Metastable partially saturated soils are those which on wetting under load undergo a sudden decrease of void ratio, i.e. a structural collapse. One of the most important soils of this group is loess, a silty quartzose sediment of uniform grading. Loess has attracted interest in the past because of its unusual mode of formation associated with wind transport, and its unusual behaviour as an engineering material. It has extremely widespread occurrence outside Britain but only occurs to any extent in small areas in east Kent and has only been reported occasionally from elsewhere in Britain.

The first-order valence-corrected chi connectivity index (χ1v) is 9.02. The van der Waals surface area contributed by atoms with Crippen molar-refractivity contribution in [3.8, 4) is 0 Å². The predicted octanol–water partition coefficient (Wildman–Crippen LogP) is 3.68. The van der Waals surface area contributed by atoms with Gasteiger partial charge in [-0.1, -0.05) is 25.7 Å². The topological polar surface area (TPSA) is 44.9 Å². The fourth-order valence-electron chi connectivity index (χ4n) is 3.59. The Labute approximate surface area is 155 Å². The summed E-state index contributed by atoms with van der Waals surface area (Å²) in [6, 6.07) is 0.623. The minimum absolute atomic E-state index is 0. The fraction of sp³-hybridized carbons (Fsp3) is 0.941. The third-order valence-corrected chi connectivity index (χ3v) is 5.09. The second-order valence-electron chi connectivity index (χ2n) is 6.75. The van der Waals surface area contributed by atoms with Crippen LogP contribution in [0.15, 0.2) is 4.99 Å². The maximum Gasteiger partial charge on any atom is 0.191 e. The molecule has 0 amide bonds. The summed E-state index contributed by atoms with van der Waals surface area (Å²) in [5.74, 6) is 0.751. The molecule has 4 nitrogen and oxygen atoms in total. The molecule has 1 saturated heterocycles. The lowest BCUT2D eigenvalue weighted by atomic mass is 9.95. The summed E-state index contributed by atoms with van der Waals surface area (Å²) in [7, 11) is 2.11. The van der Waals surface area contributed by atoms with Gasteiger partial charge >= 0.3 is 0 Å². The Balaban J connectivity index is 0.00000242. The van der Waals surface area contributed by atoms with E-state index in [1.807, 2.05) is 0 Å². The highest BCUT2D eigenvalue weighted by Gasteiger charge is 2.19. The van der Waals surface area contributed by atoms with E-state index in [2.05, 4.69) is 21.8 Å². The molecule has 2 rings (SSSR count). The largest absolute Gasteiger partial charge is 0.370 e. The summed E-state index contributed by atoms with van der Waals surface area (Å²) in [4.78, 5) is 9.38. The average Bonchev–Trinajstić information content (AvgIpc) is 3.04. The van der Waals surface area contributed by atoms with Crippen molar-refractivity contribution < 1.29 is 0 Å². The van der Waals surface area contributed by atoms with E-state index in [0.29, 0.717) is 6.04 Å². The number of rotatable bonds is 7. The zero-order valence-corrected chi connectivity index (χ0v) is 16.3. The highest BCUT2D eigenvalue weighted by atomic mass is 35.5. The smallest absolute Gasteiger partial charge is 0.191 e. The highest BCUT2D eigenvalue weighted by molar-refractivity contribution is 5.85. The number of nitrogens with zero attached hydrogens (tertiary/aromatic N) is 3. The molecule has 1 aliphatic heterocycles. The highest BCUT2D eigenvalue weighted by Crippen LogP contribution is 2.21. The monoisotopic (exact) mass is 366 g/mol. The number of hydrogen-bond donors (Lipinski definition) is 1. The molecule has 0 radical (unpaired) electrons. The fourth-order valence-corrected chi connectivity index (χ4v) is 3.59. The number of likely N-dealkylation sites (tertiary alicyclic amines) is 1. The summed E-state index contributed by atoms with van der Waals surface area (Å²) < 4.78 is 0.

The paper deals principally with the geotechnical and mineralogical characteristics of east Kent loess and some comparison is drawn with loess from various world-wide locations. The geotechnical behaviour supports the conclusions made from earlier geological observation which leave little room for doubt that the Kent loess is a true loess of periglacial origin. A coarser grained poorly sorted glacial solifluxion soil from Kent was also examined and found to be metastable. Because material of this type is fairly common this observation could have significant engineering implications.

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